Alexandria Digital Research Library

Two-Terminal Bonded III-V Multijunction Photovoltaic Devices

Lin, Chieh-Ting
Degree Grantor:
University of California, Santa Barbara. Electrical and Computer Engineering
Degree Supervisor:
John E. Bowers
Place of Publication:
[Santa Barbara, Calif.]
University of California, Santa Barbara
Creation Date:
Issued Date:
Nanotechnology, Energy, and Engineering, Electronics and Electrical
Device Bonding
Solar Cell
Dissertations, Academic and Online resources
Ph.D.--University of California, Santa Barbara, 2013

Multi-junction solar cells combine multiple junctions made of materials with different band gaps that are carefully selected to optimize power conversion efficiency. Current state of the art triple-junction devices achieve power conversion efficiencies over 40% under concentrated sunlight. As the industry drives for higher efficiency with additional junctions, lattice matching becomes a limiting factor due to specific band gap requirements for each junction. This work describes a bonding method that was developed to enable the creation of multi-junction cells using sub-cells, which cannot be grown monolithically due to lattice constant constrains.

A four-junction (4J) configuration is proposed in which an upper GaInP/GaAs 2J tandem cell is bonded to a lower GaInAsP/GaInAs 2J tandem cell. In this 4J configuration, the upper tandem is grown inverted and lattice-matched to a GaAs substrate and the lower tandem is grown upright and lattice-matched to an InP substrate. A five-junction (5J) configuration with a GaN-based wide-band gap material integrated with the four-junction structure described above is also possible, and the expected efficiency for this 5J device exceeds 50%. A wide variety of other device configurations using similar bonding methods can be explored. Devices have been fabricated using Au-Au bonded interconnects and either SiO2 or GaInP2 as a transparent filler for the remainder of the interfacial volume. Several different sub-cell configurations have been successfully fabricated, using both SiO2 and GaInP 2 fillers. So far, the most complex configuration fabricated is a GaInP/GaAs two-junction cell bonded to an InGaAs cell using a GaInP2 optical coupling layer. This configuration results in Voc= 2.70 V, J sc = 12.66 mA/cm2, FF = 83.0%, and efficiency =28.39% under the 1-sun ASTM G173 direct spectrum.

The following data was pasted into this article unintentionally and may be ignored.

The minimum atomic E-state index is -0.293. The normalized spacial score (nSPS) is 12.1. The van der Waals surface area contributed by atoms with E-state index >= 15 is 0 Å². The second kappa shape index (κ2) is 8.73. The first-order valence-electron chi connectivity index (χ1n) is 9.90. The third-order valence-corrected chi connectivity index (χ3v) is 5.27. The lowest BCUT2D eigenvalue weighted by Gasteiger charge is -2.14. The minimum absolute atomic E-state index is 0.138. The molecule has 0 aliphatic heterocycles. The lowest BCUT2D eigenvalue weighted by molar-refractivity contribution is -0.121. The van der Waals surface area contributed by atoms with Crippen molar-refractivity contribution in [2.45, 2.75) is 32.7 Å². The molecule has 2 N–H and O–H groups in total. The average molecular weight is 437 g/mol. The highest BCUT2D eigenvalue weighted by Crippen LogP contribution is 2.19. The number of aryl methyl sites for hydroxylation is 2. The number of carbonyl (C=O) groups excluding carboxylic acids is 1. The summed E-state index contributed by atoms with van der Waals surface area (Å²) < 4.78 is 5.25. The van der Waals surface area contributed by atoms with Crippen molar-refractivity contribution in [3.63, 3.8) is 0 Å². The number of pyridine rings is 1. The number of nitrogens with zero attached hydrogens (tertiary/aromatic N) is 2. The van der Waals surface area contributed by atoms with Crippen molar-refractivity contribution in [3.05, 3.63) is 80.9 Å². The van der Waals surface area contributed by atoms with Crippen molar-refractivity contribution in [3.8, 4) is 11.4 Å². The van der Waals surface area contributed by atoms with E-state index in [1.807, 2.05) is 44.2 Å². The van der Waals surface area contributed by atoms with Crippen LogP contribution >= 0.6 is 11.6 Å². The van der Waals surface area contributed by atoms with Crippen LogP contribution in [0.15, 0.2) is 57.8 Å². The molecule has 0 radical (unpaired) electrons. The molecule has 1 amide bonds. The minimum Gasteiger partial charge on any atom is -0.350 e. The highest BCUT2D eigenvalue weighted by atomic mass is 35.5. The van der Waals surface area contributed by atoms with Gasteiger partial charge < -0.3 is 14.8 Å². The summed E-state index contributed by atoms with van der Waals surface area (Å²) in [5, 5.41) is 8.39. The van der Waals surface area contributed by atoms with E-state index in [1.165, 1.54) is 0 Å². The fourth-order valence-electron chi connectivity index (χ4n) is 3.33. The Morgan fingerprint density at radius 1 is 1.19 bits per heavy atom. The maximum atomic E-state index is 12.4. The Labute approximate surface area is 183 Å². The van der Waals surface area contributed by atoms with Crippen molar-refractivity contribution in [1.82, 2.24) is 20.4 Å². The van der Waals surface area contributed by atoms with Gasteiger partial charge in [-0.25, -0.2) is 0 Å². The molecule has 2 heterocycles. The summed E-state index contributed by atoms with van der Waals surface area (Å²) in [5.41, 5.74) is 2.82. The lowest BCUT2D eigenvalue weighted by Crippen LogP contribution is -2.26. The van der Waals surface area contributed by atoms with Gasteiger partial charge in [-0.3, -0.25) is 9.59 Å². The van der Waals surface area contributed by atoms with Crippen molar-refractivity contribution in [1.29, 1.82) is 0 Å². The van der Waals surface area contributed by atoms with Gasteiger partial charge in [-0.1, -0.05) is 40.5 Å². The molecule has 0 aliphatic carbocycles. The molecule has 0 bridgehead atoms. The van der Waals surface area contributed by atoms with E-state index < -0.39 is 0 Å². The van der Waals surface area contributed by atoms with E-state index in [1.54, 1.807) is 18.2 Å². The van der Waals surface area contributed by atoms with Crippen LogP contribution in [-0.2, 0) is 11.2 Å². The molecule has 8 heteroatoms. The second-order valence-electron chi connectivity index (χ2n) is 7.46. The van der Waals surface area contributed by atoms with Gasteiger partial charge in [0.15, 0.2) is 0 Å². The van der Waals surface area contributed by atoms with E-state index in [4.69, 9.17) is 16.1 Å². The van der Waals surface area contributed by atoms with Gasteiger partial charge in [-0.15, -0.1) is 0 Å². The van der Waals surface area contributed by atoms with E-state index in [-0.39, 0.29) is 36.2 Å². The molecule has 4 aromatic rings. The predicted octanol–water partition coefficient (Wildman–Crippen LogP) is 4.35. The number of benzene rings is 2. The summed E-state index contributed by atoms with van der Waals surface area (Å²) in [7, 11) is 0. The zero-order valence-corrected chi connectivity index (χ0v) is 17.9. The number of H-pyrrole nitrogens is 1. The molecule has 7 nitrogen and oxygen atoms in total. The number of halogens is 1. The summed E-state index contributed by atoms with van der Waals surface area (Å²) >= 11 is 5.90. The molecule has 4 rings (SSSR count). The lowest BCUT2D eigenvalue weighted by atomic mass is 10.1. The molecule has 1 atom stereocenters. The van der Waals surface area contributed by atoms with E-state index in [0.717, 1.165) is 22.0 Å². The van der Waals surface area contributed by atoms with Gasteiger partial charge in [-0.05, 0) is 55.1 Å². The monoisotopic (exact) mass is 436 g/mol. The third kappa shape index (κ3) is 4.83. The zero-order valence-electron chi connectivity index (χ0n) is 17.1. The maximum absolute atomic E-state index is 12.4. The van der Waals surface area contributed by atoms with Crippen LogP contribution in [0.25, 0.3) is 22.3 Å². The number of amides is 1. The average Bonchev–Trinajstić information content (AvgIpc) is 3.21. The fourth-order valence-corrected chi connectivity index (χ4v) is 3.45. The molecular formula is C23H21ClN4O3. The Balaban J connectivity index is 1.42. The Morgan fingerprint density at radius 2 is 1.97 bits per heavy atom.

This dissertation will discuss the design of the bonded III-V multi-junction device, such as band gap selection, metal topology design and optical design. The fabrication development process is also discussed and both device characterization and results will be presented.

Physical Description:
1 online resource (178 pages)
UCSB electronic theses and dissertations
Catalog System Number:
Inc.icon only.dark In Copyright
Copyright Holder:
Chieh-Ting Lin
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